“Injustice anywhere is a threat to justice everywhere.” - Dr. Martin Luther King Jr. (P. 2)
As I said about the first two books I highlighted in this Anti-Racist Literature series, I guarantee the following books will be well-read and well-loved! Be sure to head over to the Bookedbag, and grab a book protector. The Bookedbag just restocked and added 4 new colors as a part of the Junior Collection.
Why Are All the Black Kids Sitting Together in the Cafeteria?: And Other Conversations About Race by Dr. Beverly Tatum (2017) - This book was originally published in 1995, but was republished in 2017 after it was updated and revised to reflect the current climate of our country today. I remember first reading this book in college, and recently re-read it last year after seeing it in the hands of some of my students. Dr. Tatum shares her own experiences dealing with race as a black woman and mother, but the majority of this book is spent discussing the psychology behind racism and racial identities and how both shape how we see ourselves. Through this book, Tatum confronts a number of difficult conversations about race and discusses how to effectively engage in these difficult conversations despite how uncomfortable these conversations may feel.
So You Want to Talk About Race by Ijeoma Oluo (2018) - In this book, Oluo discusses race in America in a way many of us have never thought to discuss race. Being black in corporate America, police brutality, intersectionality, and recognizing privilege are just a few of the many topics discussed in this book. Despite the heaviness of the topics discussed in this book, Oluo approaches these topics with humor, honesty, and a number of questions/comments that will make you reflect on how you have been discussing race and tools to equip in order to have better conversations.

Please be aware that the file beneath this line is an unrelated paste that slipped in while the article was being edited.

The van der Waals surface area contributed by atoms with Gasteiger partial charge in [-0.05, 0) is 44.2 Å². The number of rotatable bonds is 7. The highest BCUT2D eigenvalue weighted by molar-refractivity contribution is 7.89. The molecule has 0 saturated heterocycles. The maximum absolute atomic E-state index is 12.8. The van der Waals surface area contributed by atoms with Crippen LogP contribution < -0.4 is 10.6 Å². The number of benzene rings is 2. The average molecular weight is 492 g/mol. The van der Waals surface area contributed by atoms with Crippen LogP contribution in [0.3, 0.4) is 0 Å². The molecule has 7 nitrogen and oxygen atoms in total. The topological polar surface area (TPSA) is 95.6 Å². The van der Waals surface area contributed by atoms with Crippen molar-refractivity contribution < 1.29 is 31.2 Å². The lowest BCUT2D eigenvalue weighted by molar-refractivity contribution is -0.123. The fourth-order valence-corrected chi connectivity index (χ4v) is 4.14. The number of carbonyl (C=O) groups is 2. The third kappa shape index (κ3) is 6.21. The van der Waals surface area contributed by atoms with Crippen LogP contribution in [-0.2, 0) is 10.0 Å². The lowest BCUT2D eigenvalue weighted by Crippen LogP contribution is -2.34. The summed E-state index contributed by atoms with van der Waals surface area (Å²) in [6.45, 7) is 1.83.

A People’s History of the United States by Howard Zinn (2015) - In 2020, I received this book as a gift from one of my good friends who is a history teacher at an urban public high school. 2020 left me with many questions about the history of the United States and after beginning my own exploration of the history of the United States, she knew this is one book I needed to read. Zinn’s book contains the stories of people who are often left out of the traditional history books; which helps to provide readers with a fuller picture of the history of America.
As the saying goes, before we can move forward we must understand the past, and this book is the first step in helping us (readers, people of this country, etc.) understand that past. To know that my friend has made a choice to equip her students with the whole picture of the United States by using this book to teach from, gives me hope for the future of this country.